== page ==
Functional Safety Issues Rising

Cost and time spent in simulation and test grow as more chips are developed for automotive, industrial and medical markets.

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Developing semiconductors for safety-critical markets such as automotive, industrial and medical involves a growing list of extra steps that need to be taken pre- and post-manufacturing to ensure product integrity, reliability and security.

This is causing several significant changes:

• Designs are becoming much more complicated because they require such features as failover and redundancy.
• Designs are undergoing multiple changes prior to production because specifications and standards are either still in development or constantly being updated.
• Systems involving functional safety are becoming much more expensive because the cost of verifying, testing and manufacturing these devices is going up.

Because these markets require more accountability, it also is taking longer for companies to see a return on their investments, and there are no guarantees that when a chip or a system is designed it will actually comply with requirements when it finally reaches production. This is particularly true for automotive, where much of the technology is brand new and constantly being reviewed and revised to optimize it or reduce costs.

“Automotive has the highest production numbers for any of these markets,” said Joe Dailey, functional safety manager at Mentor, a Siemens Business. “What they’re trying to do now is make a product that will work across multiple platforms to keep R&D down and add optimization and features to that. Time to market is shrinking, and they’re much more focused on re-use and optimizing IP.”

Still, there is no shortage of companies vying for a piece of this market. For companies that can win a socket or a place in the overall system, it can have a long-lasting payoff. But winning is another matter, because developing chip for automotive, industrial or medical markets is far different than developing a chip for a smart phone or a consumer device.

“Automotive is perceived to be a lucrative market, and we’re seeing new companies jumping in from the U.S. and China,” said Ty Garibay, CTO of ArterisIP. “Others are getting into new variants of the market who are historically familiar with automotive. The question for any of these companies is whether the skills they’ve developed in other markets, such as microcontrollers or deeply embedded processors, will be extensible to multi-core processors and accelerators, and whether any companies can keep up with changing specs.”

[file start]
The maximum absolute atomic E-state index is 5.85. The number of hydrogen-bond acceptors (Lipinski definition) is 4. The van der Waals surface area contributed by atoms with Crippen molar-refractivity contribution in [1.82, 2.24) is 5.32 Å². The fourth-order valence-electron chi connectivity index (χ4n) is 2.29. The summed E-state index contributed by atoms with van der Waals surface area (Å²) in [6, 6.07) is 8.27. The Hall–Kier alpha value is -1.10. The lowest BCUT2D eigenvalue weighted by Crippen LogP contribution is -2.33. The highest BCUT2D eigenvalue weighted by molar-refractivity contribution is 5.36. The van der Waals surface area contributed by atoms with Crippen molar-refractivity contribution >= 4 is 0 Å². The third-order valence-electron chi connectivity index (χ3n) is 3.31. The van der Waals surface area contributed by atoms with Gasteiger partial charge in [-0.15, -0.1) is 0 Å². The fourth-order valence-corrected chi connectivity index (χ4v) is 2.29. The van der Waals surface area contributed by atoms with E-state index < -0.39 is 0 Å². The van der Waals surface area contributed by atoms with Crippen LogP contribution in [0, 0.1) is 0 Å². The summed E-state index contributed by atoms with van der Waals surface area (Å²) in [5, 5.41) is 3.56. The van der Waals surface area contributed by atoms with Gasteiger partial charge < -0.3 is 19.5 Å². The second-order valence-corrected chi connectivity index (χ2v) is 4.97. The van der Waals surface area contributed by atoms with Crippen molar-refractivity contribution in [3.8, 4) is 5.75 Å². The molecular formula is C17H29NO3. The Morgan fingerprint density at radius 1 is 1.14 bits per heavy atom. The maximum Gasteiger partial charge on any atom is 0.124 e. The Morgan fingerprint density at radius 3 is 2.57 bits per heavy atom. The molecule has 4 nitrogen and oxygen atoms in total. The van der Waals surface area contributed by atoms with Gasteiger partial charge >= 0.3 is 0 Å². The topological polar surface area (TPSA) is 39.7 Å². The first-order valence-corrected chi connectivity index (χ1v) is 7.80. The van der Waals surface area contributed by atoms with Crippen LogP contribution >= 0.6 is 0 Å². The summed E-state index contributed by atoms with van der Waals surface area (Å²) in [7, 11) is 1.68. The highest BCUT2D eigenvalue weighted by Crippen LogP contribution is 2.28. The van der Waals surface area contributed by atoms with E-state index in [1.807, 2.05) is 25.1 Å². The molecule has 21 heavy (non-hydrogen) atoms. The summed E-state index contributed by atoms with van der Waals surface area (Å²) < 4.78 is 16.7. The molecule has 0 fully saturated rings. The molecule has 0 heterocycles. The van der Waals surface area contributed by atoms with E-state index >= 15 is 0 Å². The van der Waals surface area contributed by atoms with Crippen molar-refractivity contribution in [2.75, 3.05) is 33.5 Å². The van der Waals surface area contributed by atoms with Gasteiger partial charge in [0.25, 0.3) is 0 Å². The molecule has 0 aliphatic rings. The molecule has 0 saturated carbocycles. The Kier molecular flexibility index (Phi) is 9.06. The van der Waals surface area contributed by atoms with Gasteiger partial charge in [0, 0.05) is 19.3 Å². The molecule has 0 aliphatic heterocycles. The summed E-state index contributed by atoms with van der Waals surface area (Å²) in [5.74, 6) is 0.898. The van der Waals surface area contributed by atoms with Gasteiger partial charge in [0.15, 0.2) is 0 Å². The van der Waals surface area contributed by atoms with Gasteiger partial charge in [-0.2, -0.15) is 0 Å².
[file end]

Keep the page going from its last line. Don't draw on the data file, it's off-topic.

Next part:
Ranjit Adhikary, vice president of marketing at ClioSoft, is watching a similar scenario unfold from the IP side. “A lot of these companies are using internal spreadsheets to track IP. There are a lot of intricacies of qualifying that IP. In automotive, integration is more rigorous and there are multiple vendors you have to work with.”

Security matters
Getting in the door of these markets is just the beginning. There are layers of new regulations being added into all of the functional safety markets on a regular basis. A key driver of those updates and changes revolve around security, an enormous and growing problem. While security is considered an add-on in many markets, it can have a direct bearing on safety in cars driving down the highway at high speed or machinery used in an industrial facility such as a nuclear power plant or an oil refinery.

“The biggest challenge we see is the software,” said Craig Hurst, executive director of FASTR (Future Of Automotive Security Technology Research), a non-profit industry research group founded last year by Intel, Aeris and Uber. “Can you even produce a full manifest of software’s origin? This is an extreme exercise for some OEMs. There are 100 million-plus lines of code in vehicles. The entire supply chain needs to be engaged in this.”

There also needs to be a definition of what is an acceptable level of risk, he said. “If you look at the medical industry, they have defined acceptable parameters. The automotive industry needs to quantify and comprehend what this entails because there may never be a 100% secure vehicle. It comes down to understanding risk factors and motivations.”


Fig. 1: Security risks across the automotive supply chain. Source: FASTR